## Analysis of two-dimensional photonic crystal with anisotropic gain |

Optics Express, Vol. 19, Issue 10, pp. 9475-9491 (2011)

http://dx.doi.org/10.1364/OE.19.009475

Acrobat PDF (1658 KB)

### Abstract

Photonic modes in a two-dimensional square-lattice photonic crystal (PC) with anisotropic gain are analyzed for the first time. A plane-wave expansion method is improved to include the gain, which depends on not only the position but also the propagation direction of each plane wave. The anisotropic gain varies the photonic band structure, the near-field distributions, and the gain dispersion curves through variation in PC symmetry. Low-threshold operation of a PC laser with anisotropic-gain material such as nonpolar InGaN requires that the direction of higher gain in the material aligns along the ΓX direction of the PC.

© 2011 OSA

## 1. Introduction

1. H. Matsubara, S. Yoshimoto, H. Saito, Y. Jianglin, Y. Tanaka, and S. Noda, “GaN photonic-crystal surface-emitting laser at blue-violet wavelengths,” Science **319**(5862), 445–447 (2008). [CrossRef]

7. O. P. Marshall, V. Apostolopoulos, J. R. Freeman, R. Rungsawang, H. E. Beere, and D. A. Ritchie, “Surface-emitting photonic crystal terahertz quantum cascade lasers,” Appl. Phys. Lett. **93**(17), 171112 (2008). [CrossRef]

8. E. Matioli, B. Fleury, E. Rangel, T. Melo, E. Hu, J. Speck, and C. Weisbuch, “High extraction efficiency GaN-based photonic crystal light-emitting diodes: comparison of extraction lengths between surface and embedded photonic crystals,” Appl. Phys. Express **3**(3), 032103 (2010). [CrossRef]

9. D. Zhao, J. Zhang, P. Yao, X. Jiang, and X. Chen, “Photonic crystal Mach-Zehnder interferometer based on self-collimation,” Appl. Phys. Lett. **90**(23), 231114 (2007). [CrossRef]

10. S. Nojima, “Enhancement of optical gain in two-dimensional photonic crystals with active lattice points,” Jpn. J. Appl. Phys. **37**(Part 2, No. 5B), L565–L567 (1998). [CrossRef]

11. S. Nojima, “Optical-gain enhancement in two-dimensional active photonic crystals,” J. Appl. Phys. **90**(2), 545–551 (2001). [CrossRef]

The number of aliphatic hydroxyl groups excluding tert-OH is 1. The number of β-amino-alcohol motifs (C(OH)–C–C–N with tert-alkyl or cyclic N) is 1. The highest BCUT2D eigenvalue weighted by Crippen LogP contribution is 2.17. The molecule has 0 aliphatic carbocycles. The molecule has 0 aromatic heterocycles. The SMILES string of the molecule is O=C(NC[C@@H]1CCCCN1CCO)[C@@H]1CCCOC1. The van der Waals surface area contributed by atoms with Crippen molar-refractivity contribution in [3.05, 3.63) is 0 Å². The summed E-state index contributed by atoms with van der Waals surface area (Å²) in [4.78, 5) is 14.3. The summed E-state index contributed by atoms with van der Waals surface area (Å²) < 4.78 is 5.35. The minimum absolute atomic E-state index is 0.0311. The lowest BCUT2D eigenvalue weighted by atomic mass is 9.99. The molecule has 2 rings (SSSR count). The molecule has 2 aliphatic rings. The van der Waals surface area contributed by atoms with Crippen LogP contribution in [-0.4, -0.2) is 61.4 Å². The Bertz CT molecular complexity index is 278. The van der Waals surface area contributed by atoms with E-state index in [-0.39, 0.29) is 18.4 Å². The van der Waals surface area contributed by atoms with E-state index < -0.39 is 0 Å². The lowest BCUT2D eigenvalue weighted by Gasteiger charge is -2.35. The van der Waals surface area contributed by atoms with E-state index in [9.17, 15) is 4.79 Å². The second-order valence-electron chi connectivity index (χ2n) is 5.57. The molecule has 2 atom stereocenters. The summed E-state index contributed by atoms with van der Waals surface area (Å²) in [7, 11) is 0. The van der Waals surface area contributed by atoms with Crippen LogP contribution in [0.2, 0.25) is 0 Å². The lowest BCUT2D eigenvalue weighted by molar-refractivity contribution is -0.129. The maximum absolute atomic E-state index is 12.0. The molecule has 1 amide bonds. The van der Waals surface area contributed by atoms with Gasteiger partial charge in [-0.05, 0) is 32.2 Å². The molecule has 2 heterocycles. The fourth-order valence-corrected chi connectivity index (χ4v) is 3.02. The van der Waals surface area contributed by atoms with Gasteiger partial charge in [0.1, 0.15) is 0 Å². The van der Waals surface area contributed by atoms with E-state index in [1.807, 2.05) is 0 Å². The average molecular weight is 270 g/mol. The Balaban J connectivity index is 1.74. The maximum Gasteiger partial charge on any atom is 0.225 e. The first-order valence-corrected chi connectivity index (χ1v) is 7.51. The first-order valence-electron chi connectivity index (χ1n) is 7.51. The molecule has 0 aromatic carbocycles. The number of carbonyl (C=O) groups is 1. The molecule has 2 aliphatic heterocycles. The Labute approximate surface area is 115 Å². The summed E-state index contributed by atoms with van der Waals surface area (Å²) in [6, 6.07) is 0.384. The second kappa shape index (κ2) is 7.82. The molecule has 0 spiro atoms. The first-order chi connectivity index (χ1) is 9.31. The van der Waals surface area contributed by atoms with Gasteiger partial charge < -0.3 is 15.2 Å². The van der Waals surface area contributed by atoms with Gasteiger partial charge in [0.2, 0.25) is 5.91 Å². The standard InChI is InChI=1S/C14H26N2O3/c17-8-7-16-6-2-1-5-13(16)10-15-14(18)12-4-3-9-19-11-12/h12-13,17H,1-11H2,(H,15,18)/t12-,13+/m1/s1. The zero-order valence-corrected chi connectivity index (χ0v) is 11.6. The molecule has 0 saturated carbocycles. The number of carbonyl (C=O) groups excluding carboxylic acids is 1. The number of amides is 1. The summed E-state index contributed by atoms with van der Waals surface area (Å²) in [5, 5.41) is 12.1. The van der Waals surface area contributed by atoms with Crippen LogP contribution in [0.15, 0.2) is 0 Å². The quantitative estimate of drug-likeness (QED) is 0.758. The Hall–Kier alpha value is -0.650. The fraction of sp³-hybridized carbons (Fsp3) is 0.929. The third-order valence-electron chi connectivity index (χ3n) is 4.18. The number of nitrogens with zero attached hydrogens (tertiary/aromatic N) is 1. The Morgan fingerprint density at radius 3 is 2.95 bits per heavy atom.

12. M. M. Sigalas, C. M. Soukoulis, C. T. Chan, and K. M. Ho, “Electromagnetic-wave propagation through dispersive and absorptive photonic-band-gap materials,” Phys. Rev. B Condens. Matter **49**(16), 11080–11087 (1994). [CrossRef] [PubMed]

13. V. Yannopapas, A. Modinos, and N. Stefanou, “Optical properties of metallodielectric photonic crystals,” Phys. Rev. B **60**(8), 5359–5365 (1999). [CrossRef]

14. I. El-Kady, M. M. Sigalas, R. Biswas, K. H. Ho, and C. M. Soukoulis, “Metallic photonic crystals at optical wavelengths,” Phys. Rev. B **62**(23), 15299–15302 (2000). [CrossRef]

15. S. Brand, R. A. Abram, and M. A. Kaliteevski, “Complex photonic band structure and effective plasma frequency of a two-dimensional array of metal rods,” Phys. Rev. B **75**(3), 035102 (2007). [CrossRef]

16. K. Sakai, E. Miyai, and S. Noda, “Coupled-wave theory for square-lattice photonic crystal lasers with TE polarization,” IEEE J. Quantum Electron. **46**(5), 788–795 (2010). [CrossRef]

17. K. Sakai, E. Miyai, and S. Noda, “Two-dimensional coupled wave theory for square-lattice photonic-crystal lasers with TM-polarization,” Opt. Express **15**(7), 3981–3990 (2007). [CrossRef] [PubMed]

18. K. Okamoto, J. Kashiwagi, T. Tanaka, and M. Kubota, “Nonpolar m-plane InGaN multiple quantum well laser diodes with a lasing wavelength of 499.8nm,” Appl. Phys. Lett. **94**(7), 071105 (2009). [CrossRef]

19. A. Tyagi, Y.-D. Lin, D. A. Cohen, M. Saito, K. Fujito, J. S. Speck, S. P. DenBaars, and S. Nakamura, “Stimulated emission at blue-green (480nm) and green (514nm) wavelengths from nonpolar (m-plane) and semipolar (11-22) InGaN multiple quantum well laser diode structures,” Appl. Phys. Express **1**, 091103 (2008). [CrossRef]

20. Y. Enya, Y. Yoshizumi, T. Kyono, K. Akita, M. Ueno, M. Adachi, T. Sumitomo, S. Tokuyama, T. Ikegami, K. Katayama, and T. Nakamura, “531 nm green lasing of InGaN based laser diodes on semipolar {20-21} free-standing GaN substrates,” Appl. Phys. Express **2**, 082101 (2009). [CrossRef]

21. P. S. Hsu, K. M. Kelchner, A. Tyagi, R. M. Farrell, D. A. Haeger, K. Fujito, H. Ohta, S. P. DenBaars, J. S. Speck, and S. Nakamura, “InGaN/GaN blue laser diode grown on semipolar (30-31) free-standing GaN substrates,” Appl. Phys. Express **3**(5), 052702 (2010). [CrossRef]

23. S.-H. Park, “Crystal orientation effects on many-body optical gain of wurtzite InGaN/GaN quantum well lasers,” Jpn. J. Appl. Phys. **42**(Part 2, No. 2B), L170–L172 (2003). [CrossRef]

24. W. Scheibenzuber, U. Schwarz, R. Veprek, B. Witzigmann, and A. Hangleiter, “Calculation of optical eigenmodes and gain in semipolar and nonpolar InGaN/GaN laser diodes,” Phys. Rev. B **80**(11), 115320 (2009). [CrossRef]

*c*-axis possesses larger gain than that along the

*a*-axis [25

25. K. Okamoto, H. Ohta, S. F. Chichibu, J. Ichihara, and H. Takasu, “Continuous-wave operation of *m*-plane InGaN multiple quantum well laser diodes,” Jpn. J. Appl. Phys. **46**(9), L187–L189 (2007). [CrossRef]